• Note: This seems fairly easy. The color change works. I understand the code. However, I need to get a reference book to memorize what all the functions mean. That’s how I did it the first time. I wrote code and hyperlinked every single word or symbol to a definition of what it meant in a popup box. As a side note, it makes me wish I had bought independent server WordPress instead of a higher data account. That way I could customize the design if I want to do something as complex as a detailed code explanation with hyperlinks. On the other hand, I really don’t have time for that!

Lesson 05 – Digital Inputs

  • Buttons to turn something on and off.
  • Note: I am a bit bored but I know I need to do this, not just read it.
  • Note: And I hooked it up. I had more trouble following the diagrams this time. I clearly don’t fully understand the circuits.
  • Code…
    • Define Pins.
    • LED = Out Pin
    • Buttons = Input
    • Setup
    • The Default state is “high” or “on” This is kind of backwards and the loop fixed it, but I am not sure why it has to be done that way.
    • Why is it backwards?
    • If one button is pressed, then low
    • If the other is pressed then high
    • Easy if/then statement
  • Note: I am more comfortable with the code but less comfortable with the electronics.

Lesson 06 to 8 – 8 LEDs with 74HC595, Serial Monitor and Photocell

  • Don’t waste your main board pins. Use the Serial to Parallel Converter to extend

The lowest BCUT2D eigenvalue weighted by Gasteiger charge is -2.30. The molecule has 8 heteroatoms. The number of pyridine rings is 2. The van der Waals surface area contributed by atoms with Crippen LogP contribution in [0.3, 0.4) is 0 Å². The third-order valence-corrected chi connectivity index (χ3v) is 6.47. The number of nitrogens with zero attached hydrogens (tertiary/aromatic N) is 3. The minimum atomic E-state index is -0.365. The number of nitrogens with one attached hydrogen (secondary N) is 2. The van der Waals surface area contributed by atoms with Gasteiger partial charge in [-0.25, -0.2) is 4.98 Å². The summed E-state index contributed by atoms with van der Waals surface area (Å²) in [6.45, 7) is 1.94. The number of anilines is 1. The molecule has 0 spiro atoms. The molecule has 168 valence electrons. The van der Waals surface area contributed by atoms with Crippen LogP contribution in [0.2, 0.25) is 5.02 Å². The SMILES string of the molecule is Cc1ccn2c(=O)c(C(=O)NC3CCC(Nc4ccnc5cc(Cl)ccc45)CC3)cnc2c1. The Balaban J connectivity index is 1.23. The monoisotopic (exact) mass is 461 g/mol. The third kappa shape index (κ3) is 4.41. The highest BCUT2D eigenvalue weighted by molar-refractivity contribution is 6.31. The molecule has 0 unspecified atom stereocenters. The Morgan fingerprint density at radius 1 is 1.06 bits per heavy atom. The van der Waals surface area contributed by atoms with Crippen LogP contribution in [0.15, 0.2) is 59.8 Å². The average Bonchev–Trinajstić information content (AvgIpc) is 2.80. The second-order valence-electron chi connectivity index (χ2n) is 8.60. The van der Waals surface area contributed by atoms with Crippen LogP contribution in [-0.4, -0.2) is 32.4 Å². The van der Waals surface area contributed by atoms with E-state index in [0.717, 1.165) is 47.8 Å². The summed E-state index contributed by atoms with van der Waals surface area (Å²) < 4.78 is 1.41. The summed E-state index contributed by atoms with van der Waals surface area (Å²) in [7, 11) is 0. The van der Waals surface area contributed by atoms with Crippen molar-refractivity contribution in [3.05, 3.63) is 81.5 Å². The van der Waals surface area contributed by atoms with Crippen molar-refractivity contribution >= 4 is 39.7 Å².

• Okey Dokey. SO I got two lights to light up. I redid everything several times and it still won’t work. I clearly do not understand the circuits. Today at school I got some books that will help.
  • I left it alone overnight. I needed a break and more information.
  • I worked on this for a long time. I added some extra research to help. Sean gave me a basic electronics book from the school. I am reading it and making notes as if it were a class. It is helping me get the concepts better. I also went through two or three different sites on how to use a Breadboard. Then I read the specs on the 74HC595 (Shift Register). This also helped since I could not really figure out how the pins were different. The instructions say they are, but it’s not visible. You have to check the spec sheet. After all of this, I finally figured out how to make everything have power. I then figured out how the resistors worked. I had to cut them down so they didn’t touch each other, but resistors are cheap. I’ll get more. After that, I got the whole circuit to work. All the LEDs lit up. Then I added a photo resistor. The code is still pretty easy, but I would really like to take some time to dissect it. Still, I should learn more about the electronics first.
  • The photo resistor didn’t work perfectly. I don’t know if it is anything I did. I think it has more to do with the sensitivity of the resistor.
  • Question: How limited are photo resistors?

Lesson 09 & 10 – Active and Passive Buzzer

  • You just attach it to the Mega and implement code. I didnt really try to play with the code. I am tempted but I feel like I need to practice putting thinsg together first.

Lesson 11 – Ball Switch

  • Mercury switches, tilt switches, rolling ball switch (all the same)
  • Easy to use, don’t wear out
  • Not as precise as accelerometer but they can detect motion
  • Big ones can switch their own power
  • Also easy to put together. I am not sure what to do with this
  • Question: How will I use this?

Lesson 12 – Relay

  • Harder
  • I did everything right that I could see, but the parts described don’t match what I have and the instructions are somewhat unclear. I finaly gave up.